Demisch Danant is pleased to announce its second micro-presentation: German Avant-Garde Design In the 1980s: Pentagon Group with Beate Kuhn. Pentagon Group and Beate Kuhn, although employing very different practices, complement each other in the way they both address art and design in post-modern Germany. Each of their work has an inherent poetry in their designs, emotionally charged and materially expressive.
The 1980’s were a reactionary period in which designers sought to liberate themselves from the constraints of functionality and turn more towards the visual arts, to include narratives and emotional content. German designers, influenced by the freed expression established by Italy’s Alchimia and Memphis movements, developed their own design vocabulary and aesthetic derivative of the divided German post-modern experience.
The New German design movement produced different ‘schools’ or groups within itself according to geographical location and its particular influences. A common thread amongst the different groups was a distinct sense of Self, which had not been previously present in classic German design. Using common materials that were low cost and readily available, the result was a raw, severe aesthetic with an unmistakable energy. With its brutal honesty, new German 80’s design remains uncontrived, refreshing, and truly reflective of the social conditions in which it originated.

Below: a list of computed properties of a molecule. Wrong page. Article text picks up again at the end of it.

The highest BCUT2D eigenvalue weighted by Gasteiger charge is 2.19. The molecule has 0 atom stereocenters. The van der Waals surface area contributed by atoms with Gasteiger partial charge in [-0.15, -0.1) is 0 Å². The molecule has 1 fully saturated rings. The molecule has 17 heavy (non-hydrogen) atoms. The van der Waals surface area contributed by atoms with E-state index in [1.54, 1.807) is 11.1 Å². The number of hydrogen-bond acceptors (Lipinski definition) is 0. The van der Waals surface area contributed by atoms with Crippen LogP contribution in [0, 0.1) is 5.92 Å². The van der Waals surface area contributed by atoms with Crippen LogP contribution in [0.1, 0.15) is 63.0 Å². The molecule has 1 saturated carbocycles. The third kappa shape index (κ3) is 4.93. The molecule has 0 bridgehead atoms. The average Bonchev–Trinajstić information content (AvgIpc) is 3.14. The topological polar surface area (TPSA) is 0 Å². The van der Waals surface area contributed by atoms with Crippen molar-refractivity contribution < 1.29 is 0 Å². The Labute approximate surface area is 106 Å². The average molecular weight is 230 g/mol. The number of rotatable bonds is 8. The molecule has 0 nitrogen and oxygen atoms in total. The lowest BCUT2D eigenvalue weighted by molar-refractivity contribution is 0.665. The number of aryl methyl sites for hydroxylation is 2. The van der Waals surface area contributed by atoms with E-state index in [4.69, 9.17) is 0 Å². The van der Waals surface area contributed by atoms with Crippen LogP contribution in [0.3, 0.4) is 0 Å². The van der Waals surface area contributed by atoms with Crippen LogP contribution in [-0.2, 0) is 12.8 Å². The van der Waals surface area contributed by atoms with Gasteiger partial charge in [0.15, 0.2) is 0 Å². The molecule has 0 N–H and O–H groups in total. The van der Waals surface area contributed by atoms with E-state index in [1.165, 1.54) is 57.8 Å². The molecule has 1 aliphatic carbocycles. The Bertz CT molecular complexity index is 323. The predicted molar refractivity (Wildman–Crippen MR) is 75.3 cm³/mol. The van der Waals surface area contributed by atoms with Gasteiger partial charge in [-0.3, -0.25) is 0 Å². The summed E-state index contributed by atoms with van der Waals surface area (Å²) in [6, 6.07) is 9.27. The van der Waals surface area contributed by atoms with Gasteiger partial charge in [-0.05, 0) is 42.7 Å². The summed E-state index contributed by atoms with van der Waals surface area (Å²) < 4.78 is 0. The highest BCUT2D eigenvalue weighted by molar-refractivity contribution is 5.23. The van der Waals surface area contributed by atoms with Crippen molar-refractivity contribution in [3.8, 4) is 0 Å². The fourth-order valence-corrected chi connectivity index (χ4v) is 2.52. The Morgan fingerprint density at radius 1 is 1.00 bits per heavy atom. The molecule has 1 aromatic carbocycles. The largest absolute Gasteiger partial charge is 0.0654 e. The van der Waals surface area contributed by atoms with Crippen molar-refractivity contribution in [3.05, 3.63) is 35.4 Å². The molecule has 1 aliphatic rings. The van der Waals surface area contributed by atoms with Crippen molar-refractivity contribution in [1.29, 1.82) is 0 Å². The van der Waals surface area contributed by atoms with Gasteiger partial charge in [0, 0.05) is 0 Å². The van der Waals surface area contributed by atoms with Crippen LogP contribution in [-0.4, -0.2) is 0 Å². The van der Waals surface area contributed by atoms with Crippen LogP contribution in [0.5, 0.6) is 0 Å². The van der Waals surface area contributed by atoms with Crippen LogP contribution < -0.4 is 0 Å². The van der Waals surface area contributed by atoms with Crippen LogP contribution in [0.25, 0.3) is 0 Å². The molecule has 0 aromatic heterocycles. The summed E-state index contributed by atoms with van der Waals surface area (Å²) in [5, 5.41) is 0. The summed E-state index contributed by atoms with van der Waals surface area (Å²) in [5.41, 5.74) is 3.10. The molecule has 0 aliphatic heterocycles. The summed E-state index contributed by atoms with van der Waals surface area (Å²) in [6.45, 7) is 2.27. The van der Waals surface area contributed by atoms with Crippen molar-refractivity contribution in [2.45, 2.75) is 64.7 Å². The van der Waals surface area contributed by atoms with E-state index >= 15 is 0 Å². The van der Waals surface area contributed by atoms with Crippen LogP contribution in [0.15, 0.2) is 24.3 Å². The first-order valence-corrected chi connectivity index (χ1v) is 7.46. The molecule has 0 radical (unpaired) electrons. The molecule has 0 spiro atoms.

Pentagon Group, a collective artist group from Cologne founded in 1985, had a constructivist approach with more strict, minimal forms. The five members of the group -Wolfgang Laubersheimer, Reinhard Muller, Meyer Voggenreiter, Ralph Sommer, and Gern Arens – were not designers per se but all had artistic training, masters in their craft. Their furniture was functional but experimental and raw, challenging the realm of post-modern design.
Beate Kuhn, one of the most important figures in post-war German ceramic arts working from the 1950s, also had a reactionary approach to post-war ceramic practices and traditional German modern design. Since the 1960s, she was one of the first potters in Germany to abandon utilitarian work in favor of purely artistic work. Kuhn’s works are heavily influenced by nature and she described them as abstract interpretations of naturally occurring forms. Even her less figurative works conjure up associations of the underwater world, of corals and marine plants, and the nature in our surroundings, the branches of shrubs, tree trunks, flowers or other plants. The additive groupings often reflect natural laws of the life process, of growth and rhythmic change.